0

As Go seems able to performance match C and with Google obviously biased towards Go, I feel that it would be great way for Go to gain more traction.

The way ChromiumOS/Chrome has jumped from an Ubuntu base to a Gentoo base, while they have the ability to avoid both and create exactly what they need from scratch, leads me to believe it could be something in the works.

Time would of course be a factor, as would the lack of existing libraries as compared to C and Linux, but done in parallel whilst the current Linux based machines gain traction would mitigate any time to market issues for them.

I'm a rank amateur when it comes to low-level programming though, are there any technical limitations in the language to prevent this from happening?

4
  • 4
    You don't just write an entire operating system from scratch just to use a language you're biased towards. (I was gonna say "you don't write an entire operating system from scratch, period" but this is Google we're talking about.) That's a bit like researching electromagnetics from scratch because it irks you that your favorite dish takes an odd number of minutes with the default settings of your microwave. What significant advantages would you expect?
    – user7043
    Sep 24, 2013 at 11:51
  • I hope none of our favorite dishes are prepared in microwaves, makes the bacon go soggy ;) I would agree they shouldn't/wouldn't do it for a language bias, but more for control, to have only what they need for a web-centric thin client that seems to be the ChromeBook/Box model. If they wanted to get far enough away from what Linux offers, I could see it happening.
    – ljs.dev
    Sep 24, 2013 at 12:04
  • 1
    @delnan - so we're stuck with the current operating systems forever?
    – JeffO
    Sep 24, 2013 at 12:37
  • 2
    @JeffO Where did I get even close to implying anything like that? I'm simply saying, creating an OS from scratch and taking it to a point where it's useful for end users, is a huge effort even for the big players of the industry, so you need tons of resources to throw at it as well as very good reasons for this huge investment.
    – user7043
    Sep 24, 2013 at 13:09

1 Answer 1

6

Could it? Almost, though not quite. There are still a few things very deep in the boot process where pretty much nothing but assembly language will do (the problem isn't so much speed as having ultra-low-level access). Go doesn't have any implementations that integrate cleanly with assembly, so you'd have to write those parts in a language that integrates with both assembly and Go. But you could use Go for the rest of the system.

Still, just because it could be done, should it? Probably not. Sometimes there are compelling reasons for ground-up rewrites, but doing it just to use a different language is generally not a good idea. You lose a robust and well-tested code base, and if you're just trying to port the code straight across, you don't gain anything in the exchange. If you're trying to go idiomatic, or do things that the new language makes easier, then you're generally better off designing something completely new.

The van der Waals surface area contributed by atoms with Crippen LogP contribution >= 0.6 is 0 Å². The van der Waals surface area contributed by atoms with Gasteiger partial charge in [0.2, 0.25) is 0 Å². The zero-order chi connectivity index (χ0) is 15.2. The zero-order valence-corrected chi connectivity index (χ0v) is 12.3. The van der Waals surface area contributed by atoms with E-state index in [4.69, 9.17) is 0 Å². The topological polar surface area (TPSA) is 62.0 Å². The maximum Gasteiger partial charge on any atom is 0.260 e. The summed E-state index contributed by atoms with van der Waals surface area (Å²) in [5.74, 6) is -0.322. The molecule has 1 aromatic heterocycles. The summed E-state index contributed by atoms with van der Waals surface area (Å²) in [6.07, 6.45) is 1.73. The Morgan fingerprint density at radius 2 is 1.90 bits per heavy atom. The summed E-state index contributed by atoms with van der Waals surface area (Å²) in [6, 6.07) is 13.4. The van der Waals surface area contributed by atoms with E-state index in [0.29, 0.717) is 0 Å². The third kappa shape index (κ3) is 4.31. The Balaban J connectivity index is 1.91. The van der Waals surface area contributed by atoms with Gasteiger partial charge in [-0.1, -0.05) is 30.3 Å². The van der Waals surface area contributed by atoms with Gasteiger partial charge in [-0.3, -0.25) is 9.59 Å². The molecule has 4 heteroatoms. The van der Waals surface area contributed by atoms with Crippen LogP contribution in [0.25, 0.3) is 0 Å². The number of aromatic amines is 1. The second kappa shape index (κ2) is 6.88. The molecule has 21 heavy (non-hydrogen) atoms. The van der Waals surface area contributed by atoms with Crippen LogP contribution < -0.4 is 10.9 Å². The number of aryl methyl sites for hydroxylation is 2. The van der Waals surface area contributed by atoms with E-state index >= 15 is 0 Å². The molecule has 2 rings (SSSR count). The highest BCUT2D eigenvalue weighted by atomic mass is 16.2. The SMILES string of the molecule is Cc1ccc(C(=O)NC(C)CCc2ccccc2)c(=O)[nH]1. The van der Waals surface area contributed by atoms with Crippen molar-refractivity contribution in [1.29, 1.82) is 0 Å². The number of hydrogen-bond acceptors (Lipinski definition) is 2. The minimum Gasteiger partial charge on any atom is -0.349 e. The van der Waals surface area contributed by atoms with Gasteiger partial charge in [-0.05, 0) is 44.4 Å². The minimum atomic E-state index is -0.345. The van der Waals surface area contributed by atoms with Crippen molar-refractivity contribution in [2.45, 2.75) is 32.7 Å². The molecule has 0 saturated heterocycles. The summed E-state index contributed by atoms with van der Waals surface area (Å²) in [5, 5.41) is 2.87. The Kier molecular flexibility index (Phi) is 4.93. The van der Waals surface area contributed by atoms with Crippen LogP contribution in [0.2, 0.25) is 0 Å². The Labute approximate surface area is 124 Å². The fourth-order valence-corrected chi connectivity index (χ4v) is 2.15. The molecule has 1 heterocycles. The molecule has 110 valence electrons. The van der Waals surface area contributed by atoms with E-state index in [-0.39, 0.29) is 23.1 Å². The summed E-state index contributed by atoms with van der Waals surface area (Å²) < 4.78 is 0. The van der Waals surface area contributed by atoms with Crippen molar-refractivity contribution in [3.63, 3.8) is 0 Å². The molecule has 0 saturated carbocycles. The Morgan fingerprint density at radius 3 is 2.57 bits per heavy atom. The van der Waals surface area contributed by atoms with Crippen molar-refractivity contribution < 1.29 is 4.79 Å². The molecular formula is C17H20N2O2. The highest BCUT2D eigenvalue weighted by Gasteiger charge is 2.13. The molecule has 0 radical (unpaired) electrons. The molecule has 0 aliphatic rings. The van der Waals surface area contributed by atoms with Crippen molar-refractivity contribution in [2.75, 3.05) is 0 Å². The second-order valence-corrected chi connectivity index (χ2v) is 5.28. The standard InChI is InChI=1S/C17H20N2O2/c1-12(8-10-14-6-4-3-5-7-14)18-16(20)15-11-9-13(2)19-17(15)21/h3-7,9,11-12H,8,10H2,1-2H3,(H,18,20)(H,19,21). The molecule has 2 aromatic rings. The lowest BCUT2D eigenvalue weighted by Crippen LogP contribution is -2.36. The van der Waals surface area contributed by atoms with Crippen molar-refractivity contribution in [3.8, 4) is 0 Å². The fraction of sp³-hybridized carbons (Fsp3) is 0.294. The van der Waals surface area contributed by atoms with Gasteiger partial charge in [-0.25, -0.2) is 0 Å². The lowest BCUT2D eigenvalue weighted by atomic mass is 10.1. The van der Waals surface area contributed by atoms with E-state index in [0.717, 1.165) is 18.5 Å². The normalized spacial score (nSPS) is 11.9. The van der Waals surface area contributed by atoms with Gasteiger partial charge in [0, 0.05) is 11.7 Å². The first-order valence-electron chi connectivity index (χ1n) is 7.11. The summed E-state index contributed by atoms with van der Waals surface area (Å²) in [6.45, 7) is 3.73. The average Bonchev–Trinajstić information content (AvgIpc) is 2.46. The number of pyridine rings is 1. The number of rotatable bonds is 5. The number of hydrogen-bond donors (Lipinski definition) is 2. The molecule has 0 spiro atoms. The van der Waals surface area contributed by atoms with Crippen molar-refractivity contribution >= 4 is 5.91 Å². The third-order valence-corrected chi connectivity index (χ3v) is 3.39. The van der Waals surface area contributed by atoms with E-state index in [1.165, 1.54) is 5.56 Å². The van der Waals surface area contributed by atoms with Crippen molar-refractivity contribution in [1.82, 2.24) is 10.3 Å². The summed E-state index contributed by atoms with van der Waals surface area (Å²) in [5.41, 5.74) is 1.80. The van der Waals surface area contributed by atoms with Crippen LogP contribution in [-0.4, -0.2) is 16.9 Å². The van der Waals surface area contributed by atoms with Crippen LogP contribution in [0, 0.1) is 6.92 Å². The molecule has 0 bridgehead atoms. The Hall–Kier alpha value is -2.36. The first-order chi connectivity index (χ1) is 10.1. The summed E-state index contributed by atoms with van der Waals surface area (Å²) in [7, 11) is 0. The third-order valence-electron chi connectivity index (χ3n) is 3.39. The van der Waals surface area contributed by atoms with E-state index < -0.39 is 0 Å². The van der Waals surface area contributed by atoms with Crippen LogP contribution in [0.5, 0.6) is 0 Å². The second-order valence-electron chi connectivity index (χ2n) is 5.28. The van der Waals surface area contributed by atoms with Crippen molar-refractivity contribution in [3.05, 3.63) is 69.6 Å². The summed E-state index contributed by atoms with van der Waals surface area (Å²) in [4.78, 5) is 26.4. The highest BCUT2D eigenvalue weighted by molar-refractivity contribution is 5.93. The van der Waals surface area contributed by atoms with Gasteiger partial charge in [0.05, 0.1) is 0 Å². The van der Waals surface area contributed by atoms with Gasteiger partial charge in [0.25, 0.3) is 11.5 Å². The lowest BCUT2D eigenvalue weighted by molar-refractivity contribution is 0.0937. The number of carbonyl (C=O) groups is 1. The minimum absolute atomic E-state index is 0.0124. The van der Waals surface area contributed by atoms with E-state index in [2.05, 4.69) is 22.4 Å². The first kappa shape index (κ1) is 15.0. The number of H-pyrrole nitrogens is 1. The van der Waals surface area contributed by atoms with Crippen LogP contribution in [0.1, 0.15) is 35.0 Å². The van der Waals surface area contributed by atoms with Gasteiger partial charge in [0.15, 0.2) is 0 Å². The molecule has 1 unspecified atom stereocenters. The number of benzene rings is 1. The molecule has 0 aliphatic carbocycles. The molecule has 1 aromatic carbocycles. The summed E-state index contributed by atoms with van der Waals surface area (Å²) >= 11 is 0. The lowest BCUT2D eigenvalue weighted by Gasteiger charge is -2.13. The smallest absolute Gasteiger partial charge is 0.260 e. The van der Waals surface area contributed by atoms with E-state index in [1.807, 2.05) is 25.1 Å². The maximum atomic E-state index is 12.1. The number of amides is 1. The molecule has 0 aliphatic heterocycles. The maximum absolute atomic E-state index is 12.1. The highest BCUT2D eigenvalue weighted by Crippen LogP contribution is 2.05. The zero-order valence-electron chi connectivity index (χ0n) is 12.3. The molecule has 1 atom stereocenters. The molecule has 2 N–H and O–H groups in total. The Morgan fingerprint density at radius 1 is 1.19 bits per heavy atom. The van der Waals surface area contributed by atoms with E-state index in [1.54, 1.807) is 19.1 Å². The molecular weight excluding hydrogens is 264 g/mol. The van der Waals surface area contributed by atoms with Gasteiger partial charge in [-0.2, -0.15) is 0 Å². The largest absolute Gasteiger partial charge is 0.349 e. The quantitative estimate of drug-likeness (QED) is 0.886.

5
  • 1
    What would be more useful would be the ability to write Android apps in Go. I'm not particularly concerned about what language the underlying OS is written in. Sep 24, 2013 at 17:39
  • ISTR that Go does support a foreign function interface, so you can call code written in C. This should permit enough low-level access do just about anything (except maybe the initial bootstrap).
    – TMN
    Sep 24, 2013 at 20:42
  • You could do it that way, yes. If you apply that to what I said, C would be the "language that integrates with both assembly and Go." Sep 24, 2013 at 20:44
  • thanks @TheSpooniest, if I understand it then, the missing piece from Go to eliminate C completely is the ability to directly interface with assembly, which does not seem to be done by any alternative OS's these days? They all seem to do what TMN suggests and bootstrap from C. So perhaps we will see a top-down replacement of parts of the OS done in Go, until it gets to a point that the only part left in C are those low level interfaces, that would need a convincing reason to do in Go. It could allow everything to be run through the gc compiler though, which perhaps the Go creators would want
    – ljs.dev
    Sep 25, 2013 at 1:00
  • Actally, Go supports assembly just fine. golang.org/doc/asm The real answer is "What's the benefit for rewriting 15 million lines of Linux, and loosing contributions from thousands of developers all over the world?" Dec 24, 2013 at 15:03

Not the answer you're looking for? Browse other questions tagged or ask your own question.